Second Battle of Clusium (82 BC)
|Second Battle of Clusium|
|Part of Sulla's Second Civil War|
A bust of Pompeius Magnus.
|Commanders and leaders|
|Gnaeus Pompeius Magnus|| Gaius Carrinas
Gaius Marcius Censorinus
|20,000 Legionaries||25,000 Legionaries|
|Casualties and losses|
The Battle of Faventia was a battle that took place in September of 82 BC at Faventia during the context of Sulla's Second Civil War. The battle pitted the Optimates under the command of Quintus Caecilius Metellus Pius against the Populares forces commanded by Gaius Norbanus Balbus. The battle resulted in an Optimate victory.
Through the course of the campaign of 82 BC, the Populares forces had divided into two groups, those in the north under the command of Gnaeus Papirius Carbo, and those in the south who were commanded by Gaius Marius the Younger. Sulla had successfully defeated Marius Battle of Sacriporto and had managed to pin Marius and his fellow survivors under a siege at Preneste. Rome itself soon after had fallen to the Optimates. Soon after, the war had shifted to Etruria where Sulla engaged in a pitched cavalry skirmish against Populare forces near the Glanis River, emerging victorious. His forces managed to defeat those of Gnaeus Papirius Carbo after expelling Carbo from Picenum.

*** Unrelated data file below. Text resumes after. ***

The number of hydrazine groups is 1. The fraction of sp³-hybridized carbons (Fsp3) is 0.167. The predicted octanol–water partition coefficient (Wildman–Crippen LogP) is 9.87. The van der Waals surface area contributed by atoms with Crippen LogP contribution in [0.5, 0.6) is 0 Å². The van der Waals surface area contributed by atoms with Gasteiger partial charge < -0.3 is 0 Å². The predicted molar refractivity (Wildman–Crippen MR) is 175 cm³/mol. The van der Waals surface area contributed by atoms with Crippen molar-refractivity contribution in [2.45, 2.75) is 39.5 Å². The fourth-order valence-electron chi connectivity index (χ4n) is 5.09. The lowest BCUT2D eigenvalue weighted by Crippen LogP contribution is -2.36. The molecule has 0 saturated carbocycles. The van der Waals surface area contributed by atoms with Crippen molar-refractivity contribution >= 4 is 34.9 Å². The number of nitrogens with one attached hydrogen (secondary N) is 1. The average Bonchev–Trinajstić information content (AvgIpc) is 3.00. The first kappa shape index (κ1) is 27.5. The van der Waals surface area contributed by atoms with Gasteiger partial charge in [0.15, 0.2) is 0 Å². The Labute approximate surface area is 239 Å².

After the successive Populare defeates at the Battles of Faventia Fidentia, Gnaeus Papirius Carbo became disenchanted with his role in the Sullan opposition. Despite having 30,000 soldiers near Clusium, two legions under Lucius Junius Brutus Damasipus, and a contingent of Samnite and Lucani soldiers, he decided instead to flee to Africa.
The troops that were encamped at Clusium were placed under the joint command of Gaius Carrinas and Gaius Marcius Censorinus. These forces came under attack by Gnaeus Pompeius Magnus and nearly two thirds of their army was wiped out in that confrontation. The surviving Populares fled towards the camp of Lucius Junius Brutus Damasipus.
- Appian, The Civil Wars.
- Mommsen, Theodor (1856a). Historia de Roma 3. Translated by Alejo García Moreno. Madrid: Turner, 2003. ISBN 84-7506-607-0.
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